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Acute effects of a copper vapour laser on atheroma


The acute histological effects of a commercially available copper vapour laser (CVL) on normal and atherosclerotic arterial wall were studied. The multi-cyclic CVL produces a quasi continuous wave output at 511 nm (green) and 578 nm (yellow) [green/yellow ratio 2∶1]. Tissue craters were produced in segments of normal and atherosclerotic human femoral artery using a maximum of 8 J of laser energy delivered with a bare 1 mm quartz fibre in contact and perpendicular to the tissue. Crater dimensions and ablation volumes were determined histologically using an optical graticule. Ablation of atheroma was almost three times more efficient than ablation of normal arterial wall (p<0.001). A narrow zone of vacuolization and coagulative thermal damage lined the crater margins suggesting a predominantly photothermal ablative mechanism. In conclusion, selective ablation of atheroma using low power copper vapour laser light is possible. The CVL is an attractive alternative to the argon ion laser because of its low running costs and applicability to other medical disciplines. Therefore, its potential application in laser angioplasty merits further study, preferably using a modified optical fibretip delivery system.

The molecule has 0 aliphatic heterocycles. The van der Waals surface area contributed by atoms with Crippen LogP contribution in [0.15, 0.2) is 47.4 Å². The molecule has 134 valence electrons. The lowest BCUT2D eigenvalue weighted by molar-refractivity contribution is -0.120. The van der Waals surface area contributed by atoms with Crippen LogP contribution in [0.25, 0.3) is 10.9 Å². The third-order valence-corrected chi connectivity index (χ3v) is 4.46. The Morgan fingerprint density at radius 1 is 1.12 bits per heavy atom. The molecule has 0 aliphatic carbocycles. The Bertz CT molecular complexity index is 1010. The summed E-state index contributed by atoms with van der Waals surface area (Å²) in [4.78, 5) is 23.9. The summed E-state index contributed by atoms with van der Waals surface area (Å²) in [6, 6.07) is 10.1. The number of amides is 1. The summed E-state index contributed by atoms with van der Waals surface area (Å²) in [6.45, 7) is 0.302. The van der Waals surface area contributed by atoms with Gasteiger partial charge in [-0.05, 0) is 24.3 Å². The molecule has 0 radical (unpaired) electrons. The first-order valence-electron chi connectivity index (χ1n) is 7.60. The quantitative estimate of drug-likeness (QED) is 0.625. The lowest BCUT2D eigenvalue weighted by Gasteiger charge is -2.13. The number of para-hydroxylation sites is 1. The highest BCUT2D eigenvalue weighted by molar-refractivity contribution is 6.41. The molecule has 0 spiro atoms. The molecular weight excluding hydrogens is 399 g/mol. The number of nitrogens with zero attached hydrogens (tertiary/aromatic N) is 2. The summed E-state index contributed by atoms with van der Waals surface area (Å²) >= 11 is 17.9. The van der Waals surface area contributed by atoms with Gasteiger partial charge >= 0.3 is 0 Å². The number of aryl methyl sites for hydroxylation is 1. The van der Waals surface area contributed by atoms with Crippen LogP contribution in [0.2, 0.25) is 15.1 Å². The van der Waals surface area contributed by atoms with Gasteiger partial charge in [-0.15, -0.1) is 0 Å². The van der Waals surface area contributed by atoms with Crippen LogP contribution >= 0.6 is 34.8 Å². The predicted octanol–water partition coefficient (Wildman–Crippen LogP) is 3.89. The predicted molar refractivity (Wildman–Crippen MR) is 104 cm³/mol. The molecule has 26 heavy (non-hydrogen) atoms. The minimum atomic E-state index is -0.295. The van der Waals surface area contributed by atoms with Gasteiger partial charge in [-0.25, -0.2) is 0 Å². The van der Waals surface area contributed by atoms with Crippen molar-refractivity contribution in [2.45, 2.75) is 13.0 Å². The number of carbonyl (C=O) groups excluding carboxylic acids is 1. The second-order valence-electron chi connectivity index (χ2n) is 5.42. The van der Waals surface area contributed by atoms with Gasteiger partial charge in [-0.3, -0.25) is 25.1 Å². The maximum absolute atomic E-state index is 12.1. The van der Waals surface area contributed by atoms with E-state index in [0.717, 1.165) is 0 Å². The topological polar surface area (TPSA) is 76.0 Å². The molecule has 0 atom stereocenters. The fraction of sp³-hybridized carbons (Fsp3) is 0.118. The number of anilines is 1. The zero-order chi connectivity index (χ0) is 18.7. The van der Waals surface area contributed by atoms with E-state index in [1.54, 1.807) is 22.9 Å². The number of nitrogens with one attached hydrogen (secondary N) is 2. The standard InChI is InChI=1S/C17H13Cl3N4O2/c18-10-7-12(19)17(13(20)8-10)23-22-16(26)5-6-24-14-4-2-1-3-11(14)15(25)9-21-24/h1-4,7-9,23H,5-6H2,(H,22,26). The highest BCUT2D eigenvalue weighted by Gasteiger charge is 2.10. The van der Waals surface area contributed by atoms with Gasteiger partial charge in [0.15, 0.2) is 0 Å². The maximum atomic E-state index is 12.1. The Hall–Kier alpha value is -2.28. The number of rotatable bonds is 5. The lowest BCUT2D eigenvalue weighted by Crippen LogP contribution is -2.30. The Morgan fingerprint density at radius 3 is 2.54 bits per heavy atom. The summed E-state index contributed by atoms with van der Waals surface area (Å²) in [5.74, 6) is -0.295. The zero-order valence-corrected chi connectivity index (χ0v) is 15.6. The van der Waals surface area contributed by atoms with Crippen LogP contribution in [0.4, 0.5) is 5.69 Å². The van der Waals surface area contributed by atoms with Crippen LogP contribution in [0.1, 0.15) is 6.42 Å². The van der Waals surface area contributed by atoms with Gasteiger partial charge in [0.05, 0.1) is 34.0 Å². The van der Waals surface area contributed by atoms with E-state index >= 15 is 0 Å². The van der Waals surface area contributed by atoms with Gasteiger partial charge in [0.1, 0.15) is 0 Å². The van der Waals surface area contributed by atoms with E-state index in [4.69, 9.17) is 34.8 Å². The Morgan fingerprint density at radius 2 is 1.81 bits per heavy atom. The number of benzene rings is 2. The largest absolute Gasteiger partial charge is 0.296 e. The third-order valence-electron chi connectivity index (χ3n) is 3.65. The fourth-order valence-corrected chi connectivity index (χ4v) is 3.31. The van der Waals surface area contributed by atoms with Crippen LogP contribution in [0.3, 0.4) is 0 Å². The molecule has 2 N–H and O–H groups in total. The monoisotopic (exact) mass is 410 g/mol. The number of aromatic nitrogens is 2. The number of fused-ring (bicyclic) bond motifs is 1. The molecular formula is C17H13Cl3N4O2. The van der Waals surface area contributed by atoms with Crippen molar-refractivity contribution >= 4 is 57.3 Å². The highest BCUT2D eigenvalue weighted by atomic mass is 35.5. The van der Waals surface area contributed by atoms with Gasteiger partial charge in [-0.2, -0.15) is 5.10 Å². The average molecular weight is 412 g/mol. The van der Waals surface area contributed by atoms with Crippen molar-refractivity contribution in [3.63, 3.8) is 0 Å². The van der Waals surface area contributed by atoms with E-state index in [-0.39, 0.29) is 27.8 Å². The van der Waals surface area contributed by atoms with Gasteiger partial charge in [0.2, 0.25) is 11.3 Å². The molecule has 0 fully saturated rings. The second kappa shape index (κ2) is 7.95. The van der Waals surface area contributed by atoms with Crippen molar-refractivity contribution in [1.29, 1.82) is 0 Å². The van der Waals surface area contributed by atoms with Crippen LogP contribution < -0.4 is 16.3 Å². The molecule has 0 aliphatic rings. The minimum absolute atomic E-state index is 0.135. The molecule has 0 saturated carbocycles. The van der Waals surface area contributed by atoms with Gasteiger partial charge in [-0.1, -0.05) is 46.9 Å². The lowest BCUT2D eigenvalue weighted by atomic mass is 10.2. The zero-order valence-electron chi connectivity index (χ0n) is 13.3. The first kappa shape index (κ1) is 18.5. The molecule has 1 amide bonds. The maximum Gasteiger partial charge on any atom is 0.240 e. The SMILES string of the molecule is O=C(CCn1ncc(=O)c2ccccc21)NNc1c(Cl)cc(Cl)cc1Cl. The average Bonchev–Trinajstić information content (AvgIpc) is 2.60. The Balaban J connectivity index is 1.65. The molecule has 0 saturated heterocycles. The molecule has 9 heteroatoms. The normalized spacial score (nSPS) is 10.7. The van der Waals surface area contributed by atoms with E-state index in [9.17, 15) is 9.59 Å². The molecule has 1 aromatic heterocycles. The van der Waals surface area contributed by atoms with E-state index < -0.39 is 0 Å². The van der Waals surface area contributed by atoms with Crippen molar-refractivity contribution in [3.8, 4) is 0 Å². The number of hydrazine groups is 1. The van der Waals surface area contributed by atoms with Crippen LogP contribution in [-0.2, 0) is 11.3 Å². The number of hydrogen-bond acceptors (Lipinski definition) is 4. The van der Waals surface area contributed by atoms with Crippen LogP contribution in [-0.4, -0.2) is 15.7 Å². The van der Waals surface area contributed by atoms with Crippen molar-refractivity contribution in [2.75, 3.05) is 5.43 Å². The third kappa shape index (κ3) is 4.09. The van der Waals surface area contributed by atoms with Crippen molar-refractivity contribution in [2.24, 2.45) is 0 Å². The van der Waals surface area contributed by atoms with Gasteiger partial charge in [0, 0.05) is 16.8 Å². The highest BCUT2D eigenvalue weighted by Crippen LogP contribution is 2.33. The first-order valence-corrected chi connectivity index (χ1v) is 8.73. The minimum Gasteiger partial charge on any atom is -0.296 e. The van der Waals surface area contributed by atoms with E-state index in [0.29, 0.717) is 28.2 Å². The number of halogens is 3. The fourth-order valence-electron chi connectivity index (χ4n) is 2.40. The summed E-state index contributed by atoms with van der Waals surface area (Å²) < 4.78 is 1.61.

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Correspondence to Simon Ashley.

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Ashley, S., Brooks, S.G., Wright, H. et al. Acute effects of a copper vapour laser on atheroma. Laser Med Sci 6, 23–27 (1991).

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Key words

  • Copper vapour laser
  • Laser angioplasty
  • Atherosclerosis